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Acad Med. 2017 Jun 27. doi: 10.1097/ACM.0000000000001811. [Epub ahead of print]

Socially Accountable Medical Education: An Innovative Approach at Florida International University Herbert Wertheim College of Medicine.

Author information

1
P.J. Greer Jr is professor and chair, Department of Humanities, Health, and Society, and associate dean, Community Engagement, Florida International University Herbert Wertheim College of Medicine, Miami, Florida; ORCID: http://orcid.org/0000-0001-6682-8204. D.R. Brown is associate professor and chief, Division of Family and Community Medicine, and vice chair, Department of Humanities, Health, and Society, Florida International University Herbert Wertheim College of Medicine, Miami, Florida; ORCID: http://orcid.org/0000-0002-5361-6664. L.G. Brewster is associate professor and chief, Division of Policy and Community Development, Department of Humanities, Health, and Society, Florida International University Herbert Wertheim College of Medicine, Miami, Florida; ORCID: http://orcid.org/0000-0001-8067-3667. O.G. Lage is associate professor and vice chair, Education and Faculty Development, Department of Humanities, Health, and Society, Florida International University Herbert Wertheim College of Medicine, Miami, Florida; ORCID: http://orcid.org/0000-0002-2121-4687. K.F. Esposito is professor, Department of Psychiatry and Behavioral Sciences, and associate dean, Curriculum and Medical Education, Florida International University Herbert Wertheim College of Medicine, Miami, Florida; ORCID: http://orcid.org/0000-0002-3988-235X. E.B. Whisenant is assistant professor, Department of Humanities, Health, and Society, Florida International University Herbert Wertheim College of Medicine, Miami, Florida; ORCID: http://orcid.org/0000-0002-1100-1565. F.W. Anderson is assistant professor and medical director, Department of Humanities, Health, and Society, Florida International University Herbert Wertheim College of Medicine, Miami, Florida; ORCID: http://orcid.org/0000-0003-4750-5236. N.K. Castellanos is assistant professor, Department of Humanities, Health, and Society, Florida International University Herbert Wertheim College of Medicine, Miami, Florida; ORCID: http://orcid.org/0000-0002-4393-4191. T.A. Stefano is consultant, Department of Humanities, Health, and Society, Florida International University Herbert Wertheim College of Medicine, Miami, Florida; ORCID: http://orcid.org/0000-0002-6972-5873. J.A. Rock is professor, Department of Obstetrics and Gynecology, dean, Herbert Wertheim College of Medicine, and senior vice president, Health Affairs, Florida International University, Miami, Florida; ORCID: http://orcid.org/0000-0002-9970-8417.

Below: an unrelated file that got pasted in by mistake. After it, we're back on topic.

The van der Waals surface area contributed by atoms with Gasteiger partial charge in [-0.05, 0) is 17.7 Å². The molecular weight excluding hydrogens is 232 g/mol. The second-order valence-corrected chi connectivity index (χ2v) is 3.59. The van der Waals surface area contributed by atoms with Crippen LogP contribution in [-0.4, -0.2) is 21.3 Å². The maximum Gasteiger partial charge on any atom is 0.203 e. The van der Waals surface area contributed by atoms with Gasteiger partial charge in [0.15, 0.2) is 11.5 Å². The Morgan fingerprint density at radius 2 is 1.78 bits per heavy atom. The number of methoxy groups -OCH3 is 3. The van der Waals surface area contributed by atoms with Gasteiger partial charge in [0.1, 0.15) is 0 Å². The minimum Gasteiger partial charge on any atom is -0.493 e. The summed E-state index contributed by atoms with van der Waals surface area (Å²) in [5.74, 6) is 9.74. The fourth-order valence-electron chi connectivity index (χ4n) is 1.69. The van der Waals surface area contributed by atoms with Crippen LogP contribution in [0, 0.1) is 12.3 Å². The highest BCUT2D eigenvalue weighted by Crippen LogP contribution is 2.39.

Abstract

PROBLEM:

Despite medical advances, health disparities persist, resulting in medicine's renewed emphasis on the social determinants of health and calls for reform in medical education.

APPROACH:

The Green Family Foundation Neighborhood Health Education Learning Program (NeighborhoodHELP) at Herbert Wertheim College of Medicine provides a platform for the school's community-focused mission. NeighborhoodHELP emphasizes social accountability and interprofessional education while providing evidence-based, patient- and household-centered care. NeighborhoodHELP is a required, longitudinal service-learning outreach program in which each medical student is assigned a household in a medically underserved community. Students, teamed with learners from other professional schools, provide social and clinical services to their household for three years. Here the authors describe the program's engagement approach, logistics, and educational goals and structure.

OUTCOMES:

During the first six years of NeighborhoodHELP (September 2010-August 2016), 1,470 interprofessional students conducted 7,452 visits to 848 households with, collectively, 2,252 members. From August 2012, when mobile health centers were added to the program, through August 2016, students saw a total of 1,021 household members through 7,207 mobile health center visits. Throughout this time, households received a variety of free health and social services (e.g., legal aid, tutoring). Compared with peers from other schools, graduating medical students reported more experience with clinical interprofessional education and health disparities. Surveyed residency program directors rated graduates highly for their cultural sensitivity, teamwork, and accountability.

NEXT STEPS:

Faculty and administrators are focusing on social accountability curriculum integration, systems for assessing and tracking relevant educational and household outcomes, and policy analysis.This is an open-access article distributed under the terms of the Creative Commons Attribution-Non Commercial-No Derivatives License 4.0 (CCBY-NC-ND), where it is permissible to download and share the work provided it is properly cited. The work cannot be changed in any way or used commercially without permission from the journal.

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